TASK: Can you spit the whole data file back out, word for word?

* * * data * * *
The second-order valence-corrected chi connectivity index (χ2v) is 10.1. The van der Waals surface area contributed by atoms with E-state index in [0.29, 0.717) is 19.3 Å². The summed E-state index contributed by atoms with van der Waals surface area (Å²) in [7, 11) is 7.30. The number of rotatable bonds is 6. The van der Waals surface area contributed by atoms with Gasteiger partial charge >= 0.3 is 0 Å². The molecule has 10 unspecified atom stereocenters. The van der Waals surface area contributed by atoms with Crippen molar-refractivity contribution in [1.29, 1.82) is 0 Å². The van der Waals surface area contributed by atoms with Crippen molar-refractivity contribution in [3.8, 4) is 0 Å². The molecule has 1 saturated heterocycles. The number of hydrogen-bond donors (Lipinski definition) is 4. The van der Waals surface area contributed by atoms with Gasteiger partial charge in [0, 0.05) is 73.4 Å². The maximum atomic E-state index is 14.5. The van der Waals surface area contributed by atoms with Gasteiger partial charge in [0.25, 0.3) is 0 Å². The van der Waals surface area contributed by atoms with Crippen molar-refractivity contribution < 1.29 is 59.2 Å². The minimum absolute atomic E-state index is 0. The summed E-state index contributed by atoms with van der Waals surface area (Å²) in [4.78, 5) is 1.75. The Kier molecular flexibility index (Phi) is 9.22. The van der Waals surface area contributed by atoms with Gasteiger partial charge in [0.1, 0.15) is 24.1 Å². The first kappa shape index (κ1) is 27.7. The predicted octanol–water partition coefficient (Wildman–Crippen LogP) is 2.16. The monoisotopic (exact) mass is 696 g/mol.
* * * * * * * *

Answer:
The second-order valence-corrected chi connectivity index (χ2v) is 10.1. The van der Waals surface area contributed by atoms with E-state index in [0.29, 0.717) is 19.3 Å². The summed E-state index contributed by atoms with van der Waals surface area (Å²) in [7, 11) is 7.30. The number of rotatable bonds is 6. The van der Waals surface area contributed by atoms with Gasteiger partial charge >= 0.3 is 0 Å². The molecule has 10 unspecified atom stereocenters. The van der Waals surface area contributed by atoms with Crippen molar-refractivity contribution in [1.29, 1.82) is 0 Å². The van der Waals surface area contributed by atoms with Crippen molar-refractivity contribution in [3.8, 4) is 0 Å². The molecule has 1 saturated heterocycles. The number of hydrogen-bond donors (Lipinski definition) is 4. The van der Waals surface area contributed by atoms with Gasteiger partial charge in [0, 0.05) is 73.4 Å². The maximum atomic E-state index is 14.5. The van der Waals surface area contributed by atoms with Gasteiger partial charge in [0.25, 0.3) is 0 Å². The van der Waals surface area contributed by atoms with Crippen molar-refractivity contribution < 1.29 is 59.2 Å². The minimum absolute atomic E-state index is 0. The summed E-state index contributed by atoms with van der Waals surface area (Å²) in [4.78, 5) is 1.75. The Kier molecular flexibility index (Phi) is 9.22. The van der Waals surface area contributed by atoms with Gasteiger partial charge in [0.1, 0.15) is 24.1 Å². The first kappa shape index (κ1) is 27.7. The predicted octanol–water partition coefficient (Wildman–Crippen LogP) is 2.16. The monoisotopic (exact) mass is 696 g/mol.